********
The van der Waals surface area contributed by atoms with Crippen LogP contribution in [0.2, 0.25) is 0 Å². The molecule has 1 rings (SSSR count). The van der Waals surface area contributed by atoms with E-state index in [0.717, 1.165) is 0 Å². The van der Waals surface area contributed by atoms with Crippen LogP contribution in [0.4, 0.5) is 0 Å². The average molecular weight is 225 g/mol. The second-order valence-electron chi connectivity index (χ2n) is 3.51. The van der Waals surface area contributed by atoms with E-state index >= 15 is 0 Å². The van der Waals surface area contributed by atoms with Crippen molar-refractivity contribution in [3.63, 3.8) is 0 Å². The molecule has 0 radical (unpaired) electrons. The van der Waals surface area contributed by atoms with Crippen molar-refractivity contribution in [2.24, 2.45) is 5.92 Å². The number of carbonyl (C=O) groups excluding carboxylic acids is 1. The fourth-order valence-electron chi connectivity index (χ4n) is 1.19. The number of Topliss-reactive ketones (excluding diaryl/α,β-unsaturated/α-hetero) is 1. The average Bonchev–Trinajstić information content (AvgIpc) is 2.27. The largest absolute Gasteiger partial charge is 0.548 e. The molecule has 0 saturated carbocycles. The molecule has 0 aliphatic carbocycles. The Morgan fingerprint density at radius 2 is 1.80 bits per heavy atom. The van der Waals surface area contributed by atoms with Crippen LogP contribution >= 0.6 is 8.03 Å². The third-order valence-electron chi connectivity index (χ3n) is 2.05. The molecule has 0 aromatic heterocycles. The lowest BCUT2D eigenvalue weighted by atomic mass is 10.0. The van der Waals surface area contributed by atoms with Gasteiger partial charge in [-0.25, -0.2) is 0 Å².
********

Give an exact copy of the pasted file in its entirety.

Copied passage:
The van der Waals surface area contributed by atoms with Crippen LogP contribution in [0.2, 0.25) is 0 Å². The molecule has 1 rings (SSSR count). The van der Waals surface area contributed by atoms with E-state index in [0.717, 1.165) is 0 Å². The van der Waals surface area contributed by atoms with Crippen LogP contribution in [0.4, 0.5) is 0 Å². The average molecular weight is 225 g/mol. The second-order valence-electron chi connectivity index (χ2n) is 3.51. The van der Waals surface area contributed by atoms with E-state index >= 15 is 0 Å². The van der Waals surface area contributed by atoms with Crippen molar-refractivity contribution in [3.63, 3.8) is 0 Å². The molecule has 0 radical (unpaired) electrons. The van der Waals surface area contributed by atoms with Crippen molar-refractivity contribution in [2.24, 2.45) is 5.92 Å². The number of carbonyl (C=O) groups excluding carboxylic acids is 1. The fourth-order valence-electron chi connectivity index (χ4n) is 1.19. The number of Topliss-reactive ketones (excluding diaryl/α,β-unsaturated/α-hetero) is 1. The average Bonchev–Trinajstić information content (AvgIpc) is 2.27. The largest absolute Gasteiger partial charge is 0.548 e. The molecule has 0 saturated carbocycles. The molecule has 0 aliphatic carbocycles. The Morgan fingerprint density at radius 2 is 1.80 bits per heavy atom. The van der Waals surface area contributed by atoms with Crippen LogP contribution >= 0.6 is 8.03 Å². The third-order valence-electron chi connectivity index (χ3n) is 2.05. The molecule has 0 aromatic heterocycles. The lowest BCUT2D eigenvalue weighted by atomic mass is 10.0. The van der Waals surface area contributed by atoms with Gasteiger partial charge in [-0.25, -0.2) is 0 Å².